Out of all children in Kenya about 85 percent attend primary school. 75 percent of those who complete primary education proceed to secondary schools and 60 percent of those who complete secondary school proceed to higher institutions of education which include business and vocational institutions, national polytechnics, public and private universities within the country. Over 950,000 Kenyans have furthered their education abroad with a majority of graduates from India, UK, Canada, the United States, Russia and Uganda. The growth of Kenya's education sector has exceeded expectations. After the first university was established in 1970, six other public universities and 23 private universities have been established. Although Kenya has its own universities, some parents prefer to send their children to universities outside the country. This is largely because Kenyan public universities are not as flexible with admission requirements as some foreign universities.

The growth experienced has had its fair share of implications with the level of unemployment rising every year new skilled and qualified personnel leave school and seek practical lessons in employment. The other reason the state of education has affected the job market is lack of relevant skills required. Young people from disadvantaged backgrounds are least likely to have skills for decent work. 32% of young women and 27% of young men in rural areas have less than a lower secondary education. About 60% of Nairobi’s 3 million inhabitants live in slums. In two of the poorest slums, Korogocho and Viwandani, young people make up almost a third of the population. With no secondary schools in the slums, only 19% of men and 12% of women have attended secondary school in Korogocho. Only around one in five of those aged 19-20 report having training in a trade or skill, and only half of these can use their training to earn an income.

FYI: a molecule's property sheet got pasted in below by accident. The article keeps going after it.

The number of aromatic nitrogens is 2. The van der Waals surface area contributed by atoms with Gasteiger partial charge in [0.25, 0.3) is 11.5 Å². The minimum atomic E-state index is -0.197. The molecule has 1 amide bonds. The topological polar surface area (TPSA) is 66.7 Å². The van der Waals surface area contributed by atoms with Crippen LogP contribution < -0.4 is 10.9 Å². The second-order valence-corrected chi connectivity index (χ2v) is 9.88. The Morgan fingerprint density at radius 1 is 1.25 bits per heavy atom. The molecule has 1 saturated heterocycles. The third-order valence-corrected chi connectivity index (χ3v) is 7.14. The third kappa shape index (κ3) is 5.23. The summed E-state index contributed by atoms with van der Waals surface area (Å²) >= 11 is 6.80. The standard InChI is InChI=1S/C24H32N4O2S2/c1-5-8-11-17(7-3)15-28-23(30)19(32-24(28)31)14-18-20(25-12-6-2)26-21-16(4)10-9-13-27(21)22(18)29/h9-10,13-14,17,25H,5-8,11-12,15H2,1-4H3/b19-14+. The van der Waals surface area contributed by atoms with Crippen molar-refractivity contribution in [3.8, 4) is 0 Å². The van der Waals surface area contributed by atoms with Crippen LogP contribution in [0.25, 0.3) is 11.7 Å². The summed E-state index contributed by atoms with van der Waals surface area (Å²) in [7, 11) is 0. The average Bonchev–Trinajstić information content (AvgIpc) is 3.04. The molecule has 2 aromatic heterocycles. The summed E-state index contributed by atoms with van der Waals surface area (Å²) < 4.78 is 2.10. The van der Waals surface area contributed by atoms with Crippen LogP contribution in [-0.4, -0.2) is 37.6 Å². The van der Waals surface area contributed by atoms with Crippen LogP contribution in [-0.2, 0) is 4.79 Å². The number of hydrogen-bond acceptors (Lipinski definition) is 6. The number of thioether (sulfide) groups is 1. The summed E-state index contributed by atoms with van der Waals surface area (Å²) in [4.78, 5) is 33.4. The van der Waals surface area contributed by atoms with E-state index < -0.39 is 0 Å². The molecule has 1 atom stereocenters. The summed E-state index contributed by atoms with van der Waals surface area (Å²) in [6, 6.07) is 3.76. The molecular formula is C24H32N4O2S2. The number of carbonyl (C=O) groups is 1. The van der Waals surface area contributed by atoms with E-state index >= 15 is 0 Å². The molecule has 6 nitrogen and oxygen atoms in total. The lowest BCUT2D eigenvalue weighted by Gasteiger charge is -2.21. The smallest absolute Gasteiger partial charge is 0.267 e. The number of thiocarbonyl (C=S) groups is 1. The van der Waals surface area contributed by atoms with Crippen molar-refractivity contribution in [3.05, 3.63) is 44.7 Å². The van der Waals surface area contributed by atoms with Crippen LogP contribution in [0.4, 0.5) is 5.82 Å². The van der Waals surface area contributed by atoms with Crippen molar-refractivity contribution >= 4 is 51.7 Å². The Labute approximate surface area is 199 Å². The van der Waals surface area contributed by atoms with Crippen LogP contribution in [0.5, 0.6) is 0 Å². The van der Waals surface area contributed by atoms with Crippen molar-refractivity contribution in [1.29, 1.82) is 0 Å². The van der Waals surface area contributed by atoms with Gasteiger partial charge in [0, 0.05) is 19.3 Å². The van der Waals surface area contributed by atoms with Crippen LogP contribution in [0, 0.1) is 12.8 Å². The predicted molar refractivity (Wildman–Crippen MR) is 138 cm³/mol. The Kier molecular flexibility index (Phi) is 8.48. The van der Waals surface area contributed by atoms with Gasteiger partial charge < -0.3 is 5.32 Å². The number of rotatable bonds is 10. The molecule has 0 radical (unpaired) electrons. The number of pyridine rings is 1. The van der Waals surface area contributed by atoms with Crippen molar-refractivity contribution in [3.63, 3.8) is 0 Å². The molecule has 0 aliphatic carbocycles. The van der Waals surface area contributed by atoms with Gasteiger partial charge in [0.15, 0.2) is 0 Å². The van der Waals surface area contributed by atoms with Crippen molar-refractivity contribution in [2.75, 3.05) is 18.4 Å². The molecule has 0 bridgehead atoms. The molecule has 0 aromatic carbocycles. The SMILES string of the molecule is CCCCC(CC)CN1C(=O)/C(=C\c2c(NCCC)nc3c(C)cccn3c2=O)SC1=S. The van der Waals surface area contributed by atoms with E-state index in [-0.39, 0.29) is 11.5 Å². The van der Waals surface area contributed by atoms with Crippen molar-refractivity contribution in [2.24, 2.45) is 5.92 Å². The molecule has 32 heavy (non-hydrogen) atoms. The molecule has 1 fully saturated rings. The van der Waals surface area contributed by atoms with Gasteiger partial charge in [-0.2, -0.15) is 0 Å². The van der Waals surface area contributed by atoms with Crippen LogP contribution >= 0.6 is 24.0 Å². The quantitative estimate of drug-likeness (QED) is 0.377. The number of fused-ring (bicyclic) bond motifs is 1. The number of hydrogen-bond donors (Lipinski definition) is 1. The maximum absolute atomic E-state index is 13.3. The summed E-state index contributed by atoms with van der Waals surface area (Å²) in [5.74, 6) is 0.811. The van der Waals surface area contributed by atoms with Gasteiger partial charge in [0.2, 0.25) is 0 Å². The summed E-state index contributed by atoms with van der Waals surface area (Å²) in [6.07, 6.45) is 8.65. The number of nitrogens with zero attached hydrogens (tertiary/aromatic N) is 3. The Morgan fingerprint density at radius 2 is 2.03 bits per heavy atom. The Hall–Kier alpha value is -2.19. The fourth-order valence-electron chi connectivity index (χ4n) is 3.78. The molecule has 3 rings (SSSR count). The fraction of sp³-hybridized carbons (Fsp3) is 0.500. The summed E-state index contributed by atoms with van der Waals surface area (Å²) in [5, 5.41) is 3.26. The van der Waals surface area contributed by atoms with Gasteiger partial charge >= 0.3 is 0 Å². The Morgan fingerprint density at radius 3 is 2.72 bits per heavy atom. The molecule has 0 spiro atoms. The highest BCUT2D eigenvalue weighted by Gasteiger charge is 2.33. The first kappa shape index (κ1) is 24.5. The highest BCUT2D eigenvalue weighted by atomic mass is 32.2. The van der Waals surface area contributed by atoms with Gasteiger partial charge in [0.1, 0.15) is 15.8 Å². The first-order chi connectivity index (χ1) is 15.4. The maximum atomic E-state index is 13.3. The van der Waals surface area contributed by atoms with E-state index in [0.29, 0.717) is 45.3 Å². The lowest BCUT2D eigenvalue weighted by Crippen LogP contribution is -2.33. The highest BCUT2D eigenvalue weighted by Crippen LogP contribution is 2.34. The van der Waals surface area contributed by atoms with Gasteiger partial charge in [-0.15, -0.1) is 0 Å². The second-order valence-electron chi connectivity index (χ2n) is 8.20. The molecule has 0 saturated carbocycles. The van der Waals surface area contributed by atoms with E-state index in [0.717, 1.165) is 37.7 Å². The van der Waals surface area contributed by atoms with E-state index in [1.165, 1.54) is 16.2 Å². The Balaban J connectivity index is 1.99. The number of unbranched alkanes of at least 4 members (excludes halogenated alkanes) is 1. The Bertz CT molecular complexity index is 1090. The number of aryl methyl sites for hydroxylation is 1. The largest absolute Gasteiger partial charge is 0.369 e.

This lack of skills will affect the lives of these young people forever. About 50% of men and 80% of women aged 15 to 24 in the slums have no income-generating activities. Of those who are employed, about 60% of men and 40% of women are in casual employment earning only around the poverty line. Around one-third work in the formal sector, but seldom in formal, salaried jobs. Most are in casual jobs with daily or short-term engagement.

Of the 48 universities in Kenya, 22 of which are public and 26 private, the University of Nairobi is the oldest university in Kenya. Majority if not all of these universities offer ICT and related courses. This has resulted in tremendous growth of the ICT sector in Kenya, as these courses are offered from certificate level to post graduate degrees evident from the number of unemployed graduates in the sector due to the stiff competition in the ICT job market.

Lack of jobs amongst these group of elite has led to an influx of home based ICT project as they are cheap to develop with the internet and a personal computer as the primary inputs. Such projects have seen innovation skyrocket to unbelievable heights such as the creation of first antivirus software in Africa which is among the latest developments that Kenyans have to offer to the world of ICT. Bunifu Snipper anti-virus is one of these innovations. This is a locally developed software designed to counter the malware menace that stands as a risk of information loss in personal computers arising from virus infections. The anti-virus is a year and a half project done by a team of nine innovators, headed by their team leader Keith Korir the founder of Bunifu Technologies which is an ICT start-up based in Baringo County.